Congratulations! That job you applied for has requested an interview with you! Something about your application/resume/cover letter has caught their attention and they want to learn more! So, what is an interview?
An interview is a formal meeting between a candidate and a potential employer to determine if the candidate is a good fit for their open job. To do this, your interviewer(s) will ask you questions to learn more about your experience, skill set, and personality. At the same time, this is also an opportunity for you to learn more about the job to determine if it is a right fit for you. While many interviews are traditionally done in person, phone and virtual interviews have become more popular after Covid-19.
Follow these steps to prepare and show that you are the best candidate for the job!
(Hint - if you are asked to do an interview, the employer is already interested in you. This is your time to “seal the deal!”)
What if my interview is a phone interview?
Even though your interviewer can’t see you, this is still a formal interview and you should treat it as such. Make sure you are fully awake, dressed, and standing/sitting in a chair with good posture. When answering their questions, be sure to use proper English instead of slang words. Coming off as lazy will not leave a good impression.
You will also want to make sure that you are in a quiet place with good phone reception so that the background noise/static does not distract your interviewer. And don’t forget to charge your phone so that your call doesn’t drop because your battery died!
However, since your interviewer can’t see you, you can increase your confidence by having notes readably available. Print a copy of your resume and highlight the experiences that you want to discuss. Write out key points and stories that will show your qualifications. Have your questions sitting in front of you, ready to ask. Coming off as prepared will leave a good impression.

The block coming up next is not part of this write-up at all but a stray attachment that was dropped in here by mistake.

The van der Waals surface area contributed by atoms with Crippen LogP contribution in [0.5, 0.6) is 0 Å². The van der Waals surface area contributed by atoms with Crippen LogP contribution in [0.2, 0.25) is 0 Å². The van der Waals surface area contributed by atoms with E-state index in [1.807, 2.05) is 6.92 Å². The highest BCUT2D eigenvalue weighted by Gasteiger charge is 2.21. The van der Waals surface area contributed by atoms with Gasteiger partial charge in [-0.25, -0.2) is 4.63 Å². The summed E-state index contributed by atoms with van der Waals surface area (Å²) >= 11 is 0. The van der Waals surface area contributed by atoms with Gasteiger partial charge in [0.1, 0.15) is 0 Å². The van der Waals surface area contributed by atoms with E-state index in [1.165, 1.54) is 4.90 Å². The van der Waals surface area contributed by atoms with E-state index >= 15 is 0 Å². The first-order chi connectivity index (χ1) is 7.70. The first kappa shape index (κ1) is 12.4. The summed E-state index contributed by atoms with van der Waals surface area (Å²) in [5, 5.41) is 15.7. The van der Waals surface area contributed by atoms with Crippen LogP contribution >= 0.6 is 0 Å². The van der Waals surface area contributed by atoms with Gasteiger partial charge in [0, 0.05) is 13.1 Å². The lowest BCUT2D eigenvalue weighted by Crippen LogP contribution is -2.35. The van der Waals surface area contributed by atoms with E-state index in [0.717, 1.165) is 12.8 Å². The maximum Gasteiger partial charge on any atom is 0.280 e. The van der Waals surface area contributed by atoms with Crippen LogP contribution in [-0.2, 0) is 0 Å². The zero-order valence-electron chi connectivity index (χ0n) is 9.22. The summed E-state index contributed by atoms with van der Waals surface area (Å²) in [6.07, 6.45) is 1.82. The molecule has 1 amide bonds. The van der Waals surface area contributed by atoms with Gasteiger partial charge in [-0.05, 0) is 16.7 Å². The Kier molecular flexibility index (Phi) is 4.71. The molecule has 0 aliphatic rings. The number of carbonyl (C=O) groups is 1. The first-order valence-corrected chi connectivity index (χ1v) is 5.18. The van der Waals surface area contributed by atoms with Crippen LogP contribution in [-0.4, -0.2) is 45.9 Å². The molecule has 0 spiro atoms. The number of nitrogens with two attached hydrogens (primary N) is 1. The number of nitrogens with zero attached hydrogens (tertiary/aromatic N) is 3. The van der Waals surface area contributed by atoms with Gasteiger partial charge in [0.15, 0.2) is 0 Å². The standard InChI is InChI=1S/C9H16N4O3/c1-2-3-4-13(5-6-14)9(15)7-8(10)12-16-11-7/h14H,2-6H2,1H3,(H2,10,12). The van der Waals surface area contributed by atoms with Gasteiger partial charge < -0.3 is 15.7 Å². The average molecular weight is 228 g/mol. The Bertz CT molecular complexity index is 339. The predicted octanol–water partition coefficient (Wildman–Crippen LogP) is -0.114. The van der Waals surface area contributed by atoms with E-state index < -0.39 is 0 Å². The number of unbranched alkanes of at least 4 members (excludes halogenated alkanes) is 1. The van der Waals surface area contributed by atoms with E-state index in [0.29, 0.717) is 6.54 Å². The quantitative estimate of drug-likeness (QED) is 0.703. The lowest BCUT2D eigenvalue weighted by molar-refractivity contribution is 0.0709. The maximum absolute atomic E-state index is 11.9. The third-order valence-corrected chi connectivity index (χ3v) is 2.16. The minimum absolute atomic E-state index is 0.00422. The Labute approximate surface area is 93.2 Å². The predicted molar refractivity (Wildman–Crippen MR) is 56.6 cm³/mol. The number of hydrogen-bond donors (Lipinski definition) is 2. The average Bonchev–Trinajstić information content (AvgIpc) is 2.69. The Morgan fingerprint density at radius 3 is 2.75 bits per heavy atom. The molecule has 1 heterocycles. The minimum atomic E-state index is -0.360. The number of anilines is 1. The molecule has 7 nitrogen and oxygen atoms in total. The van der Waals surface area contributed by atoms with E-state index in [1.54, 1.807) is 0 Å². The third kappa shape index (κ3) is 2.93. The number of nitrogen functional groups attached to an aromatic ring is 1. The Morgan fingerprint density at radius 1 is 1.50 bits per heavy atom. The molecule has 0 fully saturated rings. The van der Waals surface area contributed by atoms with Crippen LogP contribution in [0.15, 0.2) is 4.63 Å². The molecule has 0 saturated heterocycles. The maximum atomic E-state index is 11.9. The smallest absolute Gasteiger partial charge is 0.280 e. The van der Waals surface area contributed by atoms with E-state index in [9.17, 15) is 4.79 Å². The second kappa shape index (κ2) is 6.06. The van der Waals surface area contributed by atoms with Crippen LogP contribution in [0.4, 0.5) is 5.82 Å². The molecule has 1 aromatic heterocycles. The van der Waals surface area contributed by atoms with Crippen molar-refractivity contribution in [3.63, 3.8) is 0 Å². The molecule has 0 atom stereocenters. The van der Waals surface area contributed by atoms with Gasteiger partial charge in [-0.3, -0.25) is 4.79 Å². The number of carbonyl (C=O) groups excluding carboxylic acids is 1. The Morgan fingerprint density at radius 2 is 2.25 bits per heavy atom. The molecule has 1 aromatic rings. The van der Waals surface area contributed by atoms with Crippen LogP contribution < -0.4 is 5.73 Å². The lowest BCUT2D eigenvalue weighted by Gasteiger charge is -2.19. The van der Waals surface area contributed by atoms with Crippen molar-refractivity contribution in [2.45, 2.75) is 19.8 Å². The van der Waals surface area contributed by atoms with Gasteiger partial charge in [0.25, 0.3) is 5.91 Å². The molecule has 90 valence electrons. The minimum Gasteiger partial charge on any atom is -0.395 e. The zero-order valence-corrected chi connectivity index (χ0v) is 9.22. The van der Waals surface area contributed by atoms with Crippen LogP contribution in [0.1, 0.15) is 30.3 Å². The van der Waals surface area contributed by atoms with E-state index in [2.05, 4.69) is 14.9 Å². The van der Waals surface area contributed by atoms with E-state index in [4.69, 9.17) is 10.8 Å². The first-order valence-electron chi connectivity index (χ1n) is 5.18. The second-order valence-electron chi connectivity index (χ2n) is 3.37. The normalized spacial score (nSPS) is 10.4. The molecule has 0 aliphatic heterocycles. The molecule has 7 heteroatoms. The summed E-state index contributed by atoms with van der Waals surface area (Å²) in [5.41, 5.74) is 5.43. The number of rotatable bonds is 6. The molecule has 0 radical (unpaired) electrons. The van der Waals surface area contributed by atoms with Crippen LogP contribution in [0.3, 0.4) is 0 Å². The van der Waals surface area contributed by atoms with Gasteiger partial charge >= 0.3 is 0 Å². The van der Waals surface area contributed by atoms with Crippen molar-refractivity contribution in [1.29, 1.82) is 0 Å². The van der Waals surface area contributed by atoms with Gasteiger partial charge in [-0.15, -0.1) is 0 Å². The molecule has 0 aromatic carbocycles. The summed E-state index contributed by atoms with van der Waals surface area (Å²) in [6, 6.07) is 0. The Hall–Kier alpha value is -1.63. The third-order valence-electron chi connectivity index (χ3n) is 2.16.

Your interviewer wants to see you so be sure to turn your camera on. And since they can see you (and your surroundings), make sure that what they see leaves a positive impression. Still dress professionally from head to toe (just in case you have to stand up to get something) and sit in a chair that allows you to have good posture to show you are engaged and interested. You want your interviewer to focus on you, so make sure your background is not distracting. Clean your room, have your roommate leave the room, or pick a plain Zoom background if necessary. Take down anything that could be controversial (such as political references or something you wouldn’t want your parents/grandparents to see). Test the location before your interview to make sure you are happy with your setting. This includes checking your lighting and audio in addition to your background. Using headphones with a built-in microphone tend to pick-up your sound better than your computer.
Technology can sometimes fail, so be sure to have a plan B if your computer has issues. Examples include a roommate’s computer/tablet or your phone. If you do use someone else’s device, remember to change to your Zoom profile with your name. If you are still having technical difficulties, call your interviewer to see if they can reschedule or do a phone interview instead.